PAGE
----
Growing up as the son of noted political caricaturist John Doyle, Richard grew up in his fathers art studio, absorbing any illustrative teachings he had to offer. Richard Doyle grew up in a creative environment, and aged with a love of the fantastical and the grotesque. Childhood consisted of a love of fairytales and stories, and would become his life’s work as he pursued his illustrative career.
Doyle’s first published illustrations appeared in the Eglinton Tournament, a comedy set in the middle ages. The ornate, dark, and natural feel of Doyle’s work lended itself to the time period. It was a natural fit. Shortly after, he would collaborate with several artists to illustrate a set of Charles Dickens books, including The Chimes, The Battle of Life, and A Cricket on the Hearth. Once again this commission was perfect for Doyle’s style. Theres a traditional feel to his work, most likely because he originated the style, but the idea of Dickens and Doyle are almost synonymous because of it.
Most prominently, and what solidified Doyle’s reputation, was his illustrations for the book “The Fairy Ring,” by the Brothers Grimm. From then on, Doyle was the go to name when thinking about fairytale illustrations. He provided the visuals for what are now the stereotypical images of fairies. Much like Howard Pyle’s creation of the typical pirate, Doyle was responsible for the modern day fairy.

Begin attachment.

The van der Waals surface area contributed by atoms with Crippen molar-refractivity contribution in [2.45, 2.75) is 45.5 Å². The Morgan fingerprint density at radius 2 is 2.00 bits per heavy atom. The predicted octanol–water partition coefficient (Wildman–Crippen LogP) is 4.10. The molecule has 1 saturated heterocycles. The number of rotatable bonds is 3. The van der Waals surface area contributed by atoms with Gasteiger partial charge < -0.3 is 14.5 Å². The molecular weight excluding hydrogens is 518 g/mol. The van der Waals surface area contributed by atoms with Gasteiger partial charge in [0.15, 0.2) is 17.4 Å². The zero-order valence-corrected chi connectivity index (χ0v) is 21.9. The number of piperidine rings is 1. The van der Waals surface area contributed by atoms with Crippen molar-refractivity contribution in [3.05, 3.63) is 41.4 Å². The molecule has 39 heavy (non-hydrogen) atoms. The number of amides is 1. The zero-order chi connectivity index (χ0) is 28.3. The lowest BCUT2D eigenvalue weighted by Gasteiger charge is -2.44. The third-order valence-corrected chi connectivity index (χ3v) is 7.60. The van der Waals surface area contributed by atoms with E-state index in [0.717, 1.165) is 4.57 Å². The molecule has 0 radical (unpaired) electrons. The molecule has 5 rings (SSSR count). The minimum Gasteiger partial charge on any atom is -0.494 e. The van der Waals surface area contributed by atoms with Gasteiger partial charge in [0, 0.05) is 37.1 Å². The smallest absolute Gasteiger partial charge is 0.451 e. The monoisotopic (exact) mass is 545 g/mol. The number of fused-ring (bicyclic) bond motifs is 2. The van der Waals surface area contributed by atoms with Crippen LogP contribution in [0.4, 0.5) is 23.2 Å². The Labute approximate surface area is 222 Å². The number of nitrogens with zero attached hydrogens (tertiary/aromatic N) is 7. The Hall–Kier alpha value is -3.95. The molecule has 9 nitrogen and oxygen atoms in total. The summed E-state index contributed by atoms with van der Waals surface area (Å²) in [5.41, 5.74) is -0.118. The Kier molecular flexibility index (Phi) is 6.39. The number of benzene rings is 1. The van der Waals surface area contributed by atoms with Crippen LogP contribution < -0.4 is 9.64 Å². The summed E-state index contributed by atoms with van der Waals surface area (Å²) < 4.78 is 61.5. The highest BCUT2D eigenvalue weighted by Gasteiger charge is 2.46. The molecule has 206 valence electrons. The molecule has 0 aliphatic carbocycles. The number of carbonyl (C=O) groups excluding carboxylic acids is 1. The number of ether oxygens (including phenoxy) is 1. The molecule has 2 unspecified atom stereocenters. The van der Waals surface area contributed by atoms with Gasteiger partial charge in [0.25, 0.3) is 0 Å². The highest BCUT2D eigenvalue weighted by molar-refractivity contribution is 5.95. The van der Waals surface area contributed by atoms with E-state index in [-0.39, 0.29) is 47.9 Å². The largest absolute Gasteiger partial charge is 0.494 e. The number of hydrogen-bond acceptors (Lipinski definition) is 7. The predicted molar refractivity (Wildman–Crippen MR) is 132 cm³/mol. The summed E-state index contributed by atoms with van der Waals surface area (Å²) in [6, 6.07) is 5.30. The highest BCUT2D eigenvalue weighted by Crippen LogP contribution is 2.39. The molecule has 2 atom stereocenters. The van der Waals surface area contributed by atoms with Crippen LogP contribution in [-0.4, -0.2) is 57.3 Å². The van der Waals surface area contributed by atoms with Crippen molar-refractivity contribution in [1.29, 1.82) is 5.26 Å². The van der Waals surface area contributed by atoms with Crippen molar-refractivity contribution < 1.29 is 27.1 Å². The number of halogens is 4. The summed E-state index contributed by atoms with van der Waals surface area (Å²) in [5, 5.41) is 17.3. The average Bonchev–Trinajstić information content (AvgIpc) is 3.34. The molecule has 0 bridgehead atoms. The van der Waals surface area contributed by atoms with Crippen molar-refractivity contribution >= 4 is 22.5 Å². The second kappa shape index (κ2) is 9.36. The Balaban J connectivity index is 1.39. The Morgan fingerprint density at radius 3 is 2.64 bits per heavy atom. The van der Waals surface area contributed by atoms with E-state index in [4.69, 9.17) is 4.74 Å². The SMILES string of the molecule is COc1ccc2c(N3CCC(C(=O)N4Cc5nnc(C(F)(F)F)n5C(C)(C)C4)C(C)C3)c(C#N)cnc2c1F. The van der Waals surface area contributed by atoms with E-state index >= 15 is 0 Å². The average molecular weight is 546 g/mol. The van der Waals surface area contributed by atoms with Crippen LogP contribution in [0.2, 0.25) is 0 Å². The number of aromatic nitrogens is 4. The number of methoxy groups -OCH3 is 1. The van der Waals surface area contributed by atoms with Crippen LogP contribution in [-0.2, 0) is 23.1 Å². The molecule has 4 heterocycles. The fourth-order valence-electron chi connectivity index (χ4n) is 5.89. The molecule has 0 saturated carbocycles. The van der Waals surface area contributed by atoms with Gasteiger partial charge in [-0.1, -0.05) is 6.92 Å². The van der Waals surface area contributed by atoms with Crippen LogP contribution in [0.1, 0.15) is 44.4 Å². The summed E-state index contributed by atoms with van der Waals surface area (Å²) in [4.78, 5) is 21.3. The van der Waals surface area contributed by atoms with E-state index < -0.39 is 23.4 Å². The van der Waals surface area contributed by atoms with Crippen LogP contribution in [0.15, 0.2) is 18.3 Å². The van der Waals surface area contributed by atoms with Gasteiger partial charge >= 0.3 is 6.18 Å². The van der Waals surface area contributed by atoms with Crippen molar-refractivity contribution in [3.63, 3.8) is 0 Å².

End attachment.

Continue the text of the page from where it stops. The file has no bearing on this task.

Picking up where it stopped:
The strange thing about Doyle’s career is that he was an extremely devout Roman Catholic. One wouldn’t expect a man of such intense faith to spend his life illustrating monsters and fairies, but that’s exactly what he did for many years. However, while employed under Punch he resigned his position when tasked with commissions that featured a theme of “papal aggression.”
In summary, looking at an overview of Doyle’s work brought me back to many favourite childhood books. I hadn’t realized that Doyle basically formed the idea of the child-like fairy. Although seen before with previous artists and illustrators, Doyle left a lasting impression on the publics conscious in regards to the word “fairytale.” His dark, curiously fascinating world he created is most effective in the way that it is not covered in bright colours and sparkly characters. The illustrations make it appear as if this world is occurring at the same time as ours, in the corners of our gardens, in the middle of our forests. Reviewing his work, that’s exactly what I love the most about it, the mix between real and fantastic, and that my world could be equally as real and fantastic as Doyle’s.